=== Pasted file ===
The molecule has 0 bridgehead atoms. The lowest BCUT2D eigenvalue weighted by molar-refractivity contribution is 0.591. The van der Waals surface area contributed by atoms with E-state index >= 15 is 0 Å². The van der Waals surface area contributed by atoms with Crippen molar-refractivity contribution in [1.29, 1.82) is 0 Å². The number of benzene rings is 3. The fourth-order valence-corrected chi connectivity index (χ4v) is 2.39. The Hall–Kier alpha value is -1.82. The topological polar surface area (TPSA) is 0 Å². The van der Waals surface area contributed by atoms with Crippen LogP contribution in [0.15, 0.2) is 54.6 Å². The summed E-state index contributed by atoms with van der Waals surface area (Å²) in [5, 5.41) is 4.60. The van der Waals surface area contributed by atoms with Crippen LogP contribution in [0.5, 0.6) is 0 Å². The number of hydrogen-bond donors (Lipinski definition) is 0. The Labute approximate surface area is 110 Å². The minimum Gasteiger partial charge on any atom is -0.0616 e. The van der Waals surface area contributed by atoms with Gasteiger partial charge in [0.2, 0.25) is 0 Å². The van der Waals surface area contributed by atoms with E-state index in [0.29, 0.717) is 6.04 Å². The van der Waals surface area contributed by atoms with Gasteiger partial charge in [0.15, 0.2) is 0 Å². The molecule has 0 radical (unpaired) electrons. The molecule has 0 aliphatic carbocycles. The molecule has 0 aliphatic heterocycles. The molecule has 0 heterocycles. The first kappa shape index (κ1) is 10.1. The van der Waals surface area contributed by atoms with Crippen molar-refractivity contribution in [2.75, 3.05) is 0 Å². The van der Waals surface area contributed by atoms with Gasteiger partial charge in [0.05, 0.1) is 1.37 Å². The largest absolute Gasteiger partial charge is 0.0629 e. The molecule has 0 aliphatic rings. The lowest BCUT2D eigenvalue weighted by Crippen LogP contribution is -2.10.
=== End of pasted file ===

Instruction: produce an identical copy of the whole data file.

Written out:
The molecule has 0 bridgehead atoms. The lowest BCUT2D eigenvalue weighted by molar-refractivity contribution is 0.591. The van der Waals surface area contributed by atoms with E-state index >= 15 is 0 Å². The van der Waals surface area contributed by atoms with Crippen molar-refractivity contribution in [1.29, 1.82) is 0 Å². The number of benzene rings is 3. The fourth-order valence-corrected chi connectivity index (χ4v) is 2.39. The Hall–Kier alpha value is -1.82. The topological polar surface area (TPSA) is 0 Å². The van der Waals surface area contributed by atoms with Crippen LogP contribution in [0.15, 0.2) is 54.6 Å². The summed E-state index contributed by atoms with van der Waals surface area (Å²) in [5, 5.41) is 4.60. The van der Waals surface area contributed by atoms with Crippen LogP contribution in [0.5, 0.6) is 0 Å². The number of hydrogen-bond donors (Lipinski definition) is 0. The Labute approximate surface area is 110 Å². The minimum Gasteiger partial charge on any atom is -0.0616 e. The van der Waals surface area contributed by atoms with Gasteiger partial charge in [0.2, 0.25) is 0 Å². The van der Waals surface area contributed by atoms with E-state index in [0.29, 0.717) is 6.04 Å². The van der Waals surface area contributed by atoms with Gasteiger partial charge in [0.15, 0.2) is 0 Å². The molecule has 0 radical (unpaired) electrons. The molecule has 0 aliphatic carbocycles. The molecule has 0 aliphatic heterocycles. The molecule has 0 heterocycles. The first kappa shape index (κ1) is 10.1. The van der Waals surface area contributed by atoms with Crippen molar-refractivity contribution in [2.75, 3.05) is 0 Å². The van der Waals surface area contributed by atoms with Gasteiger partial charge in [0.05, 0.1) is 1.37 Å². The largest absolute Gasteiger partial charge is 0.0629 e. The molecule has 0 aliphatic rings. The lowest BCUT2D eigenvalue weighted by Crippen LogP contribution is -2.10.